November 16
    Associate Professor Kim Stafford, noted writer and teacher, is chosen as Oregon’s ninth poet laureate.
  • November 2
    As sustainability becomes increasingly relevant in all academic and professional arenas, a new course offered in conjunction with the Bates Center for Entrepreneurship and Leadership gives students of any major an introduction to the challenges of running a sustainable business and the laws and technicalities of sustainability in the business world.
  • October 26
    Health is an issue that impacts us all, yet many struggle to receive adequate health care. In hopes of better understanding these inequities, the 15th Annual Ray Warren Symposium on Race and Ethnic Studies—titled Bitter Pills: Race, Health, and Medicine—focuses on the racialized dimensions of health, highlighting the voices of communities of color. Running November 7 through November 9, the symposium is free and open to the public.
  • October 18
    Sweeney Todd , a collaboration between the music and theatre departments, opens on November 2. Director Rebecca Lingafelter has transformed the traditional setting of Fleet Street into a post-apocalyptic, subterranean world where the audience and student orchestra will sit among the actors. The musical will feature Liam Beveridge BA ’20 as Sweeney in his first-ever singing role.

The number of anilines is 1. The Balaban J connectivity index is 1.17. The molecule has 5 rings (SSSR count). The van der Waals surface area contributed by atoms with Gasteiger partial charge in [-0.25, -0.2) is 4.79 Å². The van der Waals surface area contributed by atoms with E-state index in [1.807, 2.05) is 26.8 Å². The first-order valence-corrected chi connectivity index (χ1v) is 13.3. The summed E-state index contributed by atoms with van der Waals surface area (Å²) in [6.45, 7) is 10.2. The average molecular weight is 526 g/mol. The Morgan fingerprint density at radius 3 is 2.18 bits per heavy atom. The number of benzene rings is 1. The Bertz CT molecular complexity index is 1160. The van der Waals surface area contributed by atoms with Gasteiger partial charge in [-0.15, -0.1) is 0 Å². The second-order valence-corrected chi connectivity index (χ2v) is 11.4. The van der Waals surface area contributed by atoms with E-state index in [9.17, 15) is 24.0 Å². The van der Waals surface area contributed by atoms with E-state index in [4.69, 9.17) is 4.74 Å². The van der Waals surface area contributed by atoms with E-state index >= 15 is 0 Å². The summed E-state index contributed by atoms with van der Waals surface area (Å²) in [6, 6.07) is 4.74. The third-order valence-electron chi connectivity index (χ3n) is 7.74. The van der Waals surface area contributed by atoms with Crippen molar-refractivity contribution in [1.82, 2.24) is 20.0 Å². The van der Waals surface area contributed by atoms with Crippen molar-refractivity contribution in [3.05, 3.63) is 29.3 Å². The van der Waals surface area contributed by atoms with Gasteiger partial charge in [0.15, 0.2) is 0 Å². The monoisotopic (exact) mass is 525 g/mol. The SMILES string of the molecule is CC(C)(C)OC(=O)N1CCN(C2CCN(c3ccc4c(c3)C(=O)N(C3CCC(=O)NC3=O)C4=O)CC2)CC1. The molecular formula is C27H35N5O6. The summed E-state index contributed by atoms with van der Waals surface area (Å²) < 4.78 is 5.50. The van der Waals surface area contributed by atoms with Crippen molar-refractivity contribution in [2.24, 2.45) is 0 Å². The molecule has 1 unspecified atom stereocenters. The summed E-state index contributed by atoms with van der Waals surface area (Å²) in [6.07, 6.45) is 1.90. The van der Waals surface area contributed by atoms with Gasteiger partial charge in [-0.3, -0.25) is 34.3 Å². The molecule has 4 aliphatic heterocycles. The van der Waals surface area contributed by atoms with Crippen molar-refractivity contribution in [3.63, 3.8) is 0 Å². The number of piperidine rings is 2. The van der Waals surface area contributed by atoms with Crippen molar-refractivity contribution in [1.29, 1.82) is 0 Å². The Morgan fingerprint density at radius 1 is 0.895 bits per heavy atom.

• October 17
    Current discourse is marked with a boundary-oriented mentality, and animosity on both sides prevents meaningful progress. Taking place October 23 through October 24, the 21st Environmental Affairs Symposium hopes to change that narrative. To facilitate this conversation, race relations expert Daryl Davis will speak on his experience engaging with members of the Ku Klux Klan and how he finds common ground with people of all backgrounds and opinions.